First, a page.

Announcing Stack Overflow Documentation

We started with Q&A. Technical documentation is next, and we need your help.

Whether you're a beginner or an experienced developer, you can contribute.

Sign up and start helping → Learn more about Documentation →

What do I use for two way communication over the internet without the necessity to open ports on the client side?

Users won't agree to open ports and do port forwarding on the client side although everything is possible on the server side.

But,I need to accomplish two way communication..

How do I go about achieving this?

It doesn't matter whether its WCF or remoting or webservices... I just need a quick and fast way to just get the concept to work out and distribute the application.

ofcourse,it's going to be through the internet.

Please help.. Thanks

Edit : Please note that i need to connect multiple clients and maintain a session for each client.

share|improve this question
Well, I mean, you can just use a website. People can have accounts, and then, you know, message each other :) – Noon Silk Aug 23 '09 at 10:24
No,I already have a windows client that communicates with the website... but now i need the website to initiate some work on the client....this is a distributed architecture project for sharing processes across different machines – Josh Aug 23 '09 at 10:33
up vote 3 down vote accepted

WCF supports duplex HTTP bindings.

As long as the initiating client can access the service, a callback contract can be defined to call the client. It simply keeps the HTTP connection once the client has initiated it.

share|improve this answer
but i think a port has to be opened on the client side and port forwarding is required...right? – Josh Aug 23 '09 at 10:31
If a client machine can access a web site, it can also receive a response from a web service. The question is simply how much time it takes before the response arrives at the client :) That is what WCF takes advantage of: The client patiently waits for an HTTP response from the service, and it keeps the connection open indefinetely. Since the connection is open, the service can stream responses back to the client whenever it feels like it. The (Azure) Internet Service Bus also works this way. – Mark Seemann Aug 23 '09 at 10:38
Is there any example for this? I've used WCF like a webservice by adding reference... but how do I make WCF call a function on the client whenever required? – Josh Aug 23 '09 at 10:40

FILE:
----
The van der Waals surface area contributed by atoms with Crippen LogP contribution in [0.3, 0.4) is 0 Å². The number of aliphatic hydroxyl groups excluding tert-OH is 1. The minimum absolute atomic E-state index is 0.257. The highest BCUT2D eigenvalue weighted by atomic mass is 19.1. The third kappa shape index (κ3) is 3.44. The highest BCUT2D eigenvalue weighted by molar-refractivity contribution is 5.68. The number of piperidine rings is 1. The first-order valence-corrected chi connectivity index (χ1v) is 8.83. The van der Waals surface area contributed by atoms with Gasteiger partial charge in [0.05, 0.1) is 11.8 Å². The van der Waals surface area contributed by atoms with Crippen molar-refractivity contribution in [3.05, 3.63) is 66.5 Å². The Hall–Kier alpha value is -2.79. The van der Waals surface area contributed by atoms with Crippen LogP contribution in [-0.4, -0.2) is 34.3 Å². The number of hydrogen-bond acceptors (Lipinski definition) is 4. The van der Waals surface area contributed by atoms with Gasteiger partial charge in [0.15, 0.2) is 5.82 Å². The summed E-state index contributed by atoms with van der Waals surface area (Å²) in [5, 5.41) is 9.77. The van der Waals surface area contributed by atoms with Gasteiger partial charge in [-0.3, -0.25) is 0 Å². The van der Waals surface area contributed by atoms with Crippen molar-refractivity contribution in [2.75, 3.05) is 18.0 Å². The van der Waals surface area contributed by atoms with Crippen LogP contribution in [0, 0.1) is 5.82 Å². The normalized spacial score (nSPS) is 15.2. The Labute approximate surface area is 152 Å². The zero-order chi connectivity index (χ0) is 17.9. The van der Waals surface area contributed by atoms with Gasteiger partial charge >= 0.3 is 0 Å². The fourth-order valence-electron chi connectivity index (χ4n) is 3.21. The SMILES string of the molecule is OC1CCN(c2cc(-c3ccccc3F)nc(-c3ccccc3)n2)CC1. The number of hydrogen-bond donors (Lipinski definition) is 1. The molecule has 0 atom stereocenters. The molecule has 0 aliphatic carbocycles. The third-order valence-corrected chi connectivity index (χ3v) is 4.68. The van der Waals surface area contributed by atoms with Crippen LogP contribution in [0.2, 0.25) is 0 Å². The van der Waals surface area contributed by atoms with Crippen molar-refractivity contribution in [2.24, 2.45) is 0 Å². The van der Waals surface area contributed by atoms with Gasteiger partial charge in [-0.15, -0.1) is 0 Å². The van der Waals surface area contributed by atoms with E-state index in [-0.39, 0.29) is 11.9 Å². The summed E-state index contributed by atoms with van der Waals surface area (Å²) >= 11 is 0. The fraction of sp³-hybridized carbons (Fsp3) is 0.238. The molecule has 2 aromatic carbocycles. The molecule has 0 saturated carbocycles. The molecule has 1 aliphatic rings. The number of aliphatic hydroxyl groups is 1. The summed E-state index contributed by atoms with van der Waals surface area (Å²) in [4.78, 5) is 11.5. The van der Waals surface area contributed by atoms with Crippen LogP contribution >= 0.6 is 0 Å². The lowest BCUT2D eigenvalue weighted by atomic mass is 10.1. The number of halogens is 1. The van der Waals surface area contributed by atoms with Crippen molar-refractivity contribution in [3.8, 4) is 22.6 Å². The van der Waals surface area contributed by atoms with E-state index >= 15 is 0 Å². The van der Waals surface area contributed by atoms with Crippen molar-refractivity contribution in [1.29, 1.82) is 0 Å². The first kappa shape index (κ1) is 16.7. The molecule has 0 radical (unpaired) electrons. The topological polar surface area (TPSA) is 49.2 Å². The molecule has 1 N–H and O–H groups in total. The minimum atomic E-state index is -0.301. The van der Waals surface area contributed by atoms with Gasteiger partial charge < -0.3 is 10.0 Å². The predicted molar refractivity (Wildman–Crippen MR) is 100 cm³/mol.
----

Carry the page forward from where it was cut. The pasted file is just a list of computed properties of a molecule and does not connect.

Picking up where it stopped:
There's no config file specified in that binding – Josh Aug 24 '09 at 17:29

It depends what you want to do. Duplex WCF can work, but through NAT and Proxies it becomes somewhat "iffy" because it depends on the client opening a WCF endpoint and maintaining the connection.

I wrote a beginners guide to WCF callbacks a while ago - it's simple enough to do, but you'll need to test it a lot, from various client setups.

share|improve this answer
Does your guide work across NAT? NAT is my problem...I can't expect normal pc users to configure port forwarding. – Josh Aug 23 '09 at 10:35
please help... any way to get out of NAT? Teamviewer.com and logmein.com have done it....why can't we after having so many technologies inside .Net? There's no out of the box way? – Josh Aug 23 '09 at 10:38
Firewalls yes, NAT no. You could look at Teredo and tunnelling, but that may be overkill. TeamViewer and Loginme keep a TCP connection open, which tunnels through NAT - that's not WCF, or webservices or remoting (which never plays well with firewalls) – blowdart Aug 23 '09 at 10:44
That sounds like there are no easy ways.. :( – Josh Aug 23 '09 at 10:56

Connect via TCP (raw sockets, or higher implementation) to a your central server.
Your server should have an application that listens to a specific, well known, TCP port.
Each client connects to your server, using the specific port, and "logs in".
Write an application protocol above the TCP (authentication, session management, etc.), and there you have it, since a TCP connection, once established, works for both directions.

share|improve this answer
HTTP (using TCP) works in the same way. There's no reason to take such a low-level approach. – Mark Seemann Aug 23 '09 at 10:25
I think HTTP is expected to have its timeout, and I'm not sure that this limit is OK by the OP. – Ron Klein Aug 23 '09 at 10:26
In addition, HTTP model is one response per request. I can't tell if the OP wants to "accomplish two way communication" just by single response to a single request. – Ron Klein Aug 23 '09 at 10:34

Your Answer


By posting your answer, you agree to the privacy policy and terms of service.

Not the answer you're looking for? Browse other questions tagged or ask your own question.